Other conclusions: I was slightly surprised as how much better assassins were at backstab than the thief.  d10 weapons make a lot of difference when you're multiplying them I guess.  If there's one other conclusion to this besides "shield fighters generally good, other fighting styles situational but not totally useless forever", it is that assassin backstab is very good.  On the other hand, explorer didn't perform all that well.  Part of that is that I of phoned it in on his proficiencies (Fighting Style: Missile would've been a better choice, for example), but it's also just an issue with ranged weapons - no str bonus to damage, low base damage, and no magic weapon bonus to damage (in the absence of magic ammunition, which is scarce and expendable).  On the other hand, ranged is qualitatively different in ways that make up for its low damage.  Finally, cleaving seems to work basically as intended in ACKS - I recall reading (probably on the Autarch blog) that cleaving was intended to mimic a rule from Chainmail or OD&D that high-level fighters could outright kill a number of 1HD opponents per round equal to their level.  9th level fighters (except for two-weapon fighters) don't quite manage that, getting around 6 instead of 9 kills per round, but they do still lay waste to weak opponents and it doesn't change their performance all that much against strong opponents.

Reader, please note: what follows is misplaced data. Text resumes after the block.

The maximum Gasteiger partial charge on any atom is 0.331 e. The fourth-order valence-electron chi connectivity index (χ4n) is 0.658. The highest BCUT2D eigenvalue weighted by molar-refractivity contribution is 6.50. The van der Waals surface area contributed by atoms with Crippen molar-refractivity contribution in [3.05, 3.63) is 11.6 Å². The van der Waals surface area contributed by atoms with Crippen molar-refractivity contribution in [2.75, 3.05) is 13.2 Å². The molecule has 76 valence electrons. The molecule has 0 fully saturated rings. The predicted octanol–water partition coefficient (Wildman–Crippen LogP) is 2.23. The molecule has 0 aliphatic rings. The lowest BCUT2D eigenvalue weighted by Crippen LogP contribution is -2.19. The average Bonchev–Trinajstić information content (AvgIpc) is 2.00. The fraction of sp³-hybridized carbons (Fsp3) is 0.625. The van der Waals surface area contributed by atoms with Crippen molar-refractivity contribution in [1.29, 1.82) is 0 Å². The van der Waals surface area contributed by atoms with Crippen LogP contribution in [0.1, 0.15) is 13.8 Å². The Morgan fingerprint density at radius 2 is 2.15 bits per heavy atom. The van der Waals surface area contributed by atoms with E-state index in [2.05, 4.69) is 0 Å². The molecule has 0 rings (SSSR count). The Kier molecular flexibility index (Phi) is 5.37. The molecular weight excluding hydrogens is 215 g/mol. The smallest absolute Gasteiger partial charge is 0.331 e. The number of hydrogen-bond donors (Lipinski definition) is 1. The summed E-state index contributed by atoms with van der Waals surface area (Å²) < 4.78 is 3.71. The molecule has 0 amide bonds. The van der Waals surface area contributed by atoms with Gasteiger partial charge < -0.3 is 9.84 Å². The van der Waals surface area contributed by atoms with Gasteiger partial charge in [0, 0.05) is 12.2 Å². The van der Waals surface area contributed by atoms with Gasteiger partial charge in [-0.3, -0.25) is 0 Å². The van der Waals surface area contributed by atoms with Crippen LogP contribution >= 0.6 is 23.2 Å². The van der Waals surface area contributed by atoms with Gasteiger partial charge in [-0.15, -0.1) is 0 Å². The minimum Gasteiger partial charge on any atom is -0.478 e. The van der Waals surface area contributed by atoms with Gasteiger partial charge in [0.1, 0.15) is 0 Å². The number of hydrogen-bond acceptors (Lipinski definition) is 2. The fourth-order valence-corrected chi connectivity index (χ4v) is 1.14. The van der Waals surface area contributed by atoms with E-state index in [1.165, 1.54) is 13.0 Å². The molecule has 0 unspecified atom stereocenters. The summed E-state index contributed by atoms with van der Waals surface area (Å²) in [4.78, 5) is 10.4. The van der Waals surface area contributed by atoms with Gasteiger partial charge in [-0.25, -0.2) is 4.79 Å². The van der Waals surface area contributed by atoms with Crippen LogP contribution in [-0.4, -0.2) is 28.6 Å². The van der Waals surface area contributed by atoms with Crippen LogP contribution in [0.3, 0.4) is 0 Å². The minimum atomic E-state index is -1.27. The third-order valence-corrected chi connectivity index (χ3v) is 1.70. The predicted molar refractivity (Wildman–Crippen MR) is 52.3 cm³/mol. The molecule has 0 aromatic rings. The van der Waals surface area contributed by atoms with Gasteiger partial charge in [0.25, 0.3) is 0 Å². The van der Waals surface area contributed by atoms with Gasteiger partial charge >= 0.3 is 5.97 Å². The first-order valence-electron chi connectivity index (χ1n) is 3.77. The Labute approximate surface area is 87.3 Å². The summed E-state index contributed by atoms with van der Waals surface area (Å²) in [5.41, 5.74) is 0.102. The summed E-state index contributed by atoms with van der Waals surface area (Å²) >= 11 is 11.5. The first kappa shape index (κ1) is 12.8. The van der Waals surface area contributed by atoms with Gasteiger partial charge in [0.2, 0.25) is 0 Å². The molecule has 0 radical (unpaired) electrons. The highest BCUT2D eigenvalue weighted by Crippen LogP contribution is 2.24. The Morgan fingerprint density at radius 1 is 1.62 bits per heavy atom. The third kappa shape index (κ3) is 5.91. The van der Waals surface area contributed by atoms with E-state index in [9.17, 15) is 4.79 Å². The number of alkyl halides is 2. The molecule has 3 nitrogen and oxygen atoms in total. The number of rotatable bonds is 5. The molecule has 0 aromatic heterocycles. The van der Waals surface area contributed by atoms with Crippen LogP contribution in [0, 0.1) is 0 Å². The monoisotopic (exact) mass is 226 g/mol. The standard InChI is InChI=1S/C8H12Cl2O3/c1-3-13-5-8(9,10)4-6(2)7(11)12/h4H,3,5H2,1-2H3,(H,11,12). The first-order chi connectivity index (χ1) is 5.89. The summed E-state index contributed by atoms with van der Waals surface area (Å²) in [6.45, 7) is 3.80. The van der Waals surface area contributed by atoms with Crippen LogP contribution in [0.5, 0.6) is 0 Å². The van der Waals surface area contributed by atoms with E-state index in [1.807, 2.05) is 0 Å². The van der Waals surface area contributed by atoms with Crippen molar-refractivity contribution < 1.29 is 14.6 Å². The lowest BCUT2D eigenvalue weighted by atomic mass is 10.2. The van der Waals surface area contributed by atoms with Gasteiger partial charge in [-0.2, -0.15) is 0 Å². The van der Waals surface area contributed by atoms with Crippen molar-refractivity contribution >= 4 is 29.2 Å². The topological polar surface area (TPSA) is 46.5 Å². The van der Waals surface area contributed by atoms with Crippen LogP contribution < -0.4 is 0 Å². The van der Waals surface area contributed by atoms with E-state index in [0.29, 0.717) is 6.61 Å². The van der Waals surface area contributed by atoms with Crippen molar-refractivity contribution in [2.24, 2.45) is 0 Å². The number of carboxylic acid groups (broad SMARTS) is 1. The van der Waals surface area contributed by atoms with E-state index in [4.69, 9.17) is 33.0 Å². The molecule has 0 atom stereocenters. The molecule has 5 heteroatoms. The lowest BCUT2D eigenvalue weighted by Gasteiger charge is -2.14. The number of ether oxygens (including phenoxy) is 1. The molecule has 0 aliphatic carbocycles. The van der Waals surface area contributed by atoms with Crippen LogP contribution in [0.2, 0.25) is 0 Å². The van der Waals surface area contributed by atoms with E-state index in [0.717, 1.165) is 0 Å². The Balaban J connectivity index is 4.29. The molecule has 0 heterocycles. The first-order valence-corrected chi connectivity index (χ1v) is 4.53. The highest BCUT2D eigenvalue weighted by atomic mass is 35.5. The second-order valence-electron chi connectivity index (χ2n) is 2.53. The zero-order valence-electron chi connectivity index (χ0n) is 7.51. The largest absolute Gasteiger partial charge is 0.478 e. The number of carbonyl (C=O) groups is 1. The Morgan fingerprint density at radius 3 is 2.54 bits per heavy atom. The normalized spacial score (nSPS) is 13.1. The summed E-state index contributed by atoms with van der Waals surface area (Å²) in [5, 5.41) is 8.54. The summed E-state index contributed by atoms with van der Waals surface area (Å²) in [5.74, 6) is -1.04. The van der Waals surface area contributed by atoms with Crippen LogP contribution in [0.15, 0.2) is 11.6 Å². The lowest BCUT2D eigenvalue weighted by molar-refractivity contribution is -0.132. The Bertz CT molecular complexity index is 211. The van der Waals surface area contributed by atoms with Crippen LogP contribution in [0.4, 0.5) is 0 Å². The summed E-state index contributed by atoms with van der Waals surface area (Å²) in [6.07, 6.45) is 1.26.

I suspect that there are two ways to use two-hander fighters.  One is full-offense polearm bumrush, with two-handed "victory or death" as the party doctrine.  The other, more reasonable thing, is to put polearm berserkers in the second row of the phalanx.  Being in the second row masks the penalties from berserkergang, and it gives them the THAC0 of a two-weapon fighter with the damage of a two-hander fighter.  If the front-line collapses, they'll hold morale while the rest of the party retreats.  Great use for a henchman.  Between fights, if the front line is chewed up, you can give them a shield and spear and yeah, they don't have the fighting style, but they're probably OK for one or two fights as a stopgap on the way out of the dungeon.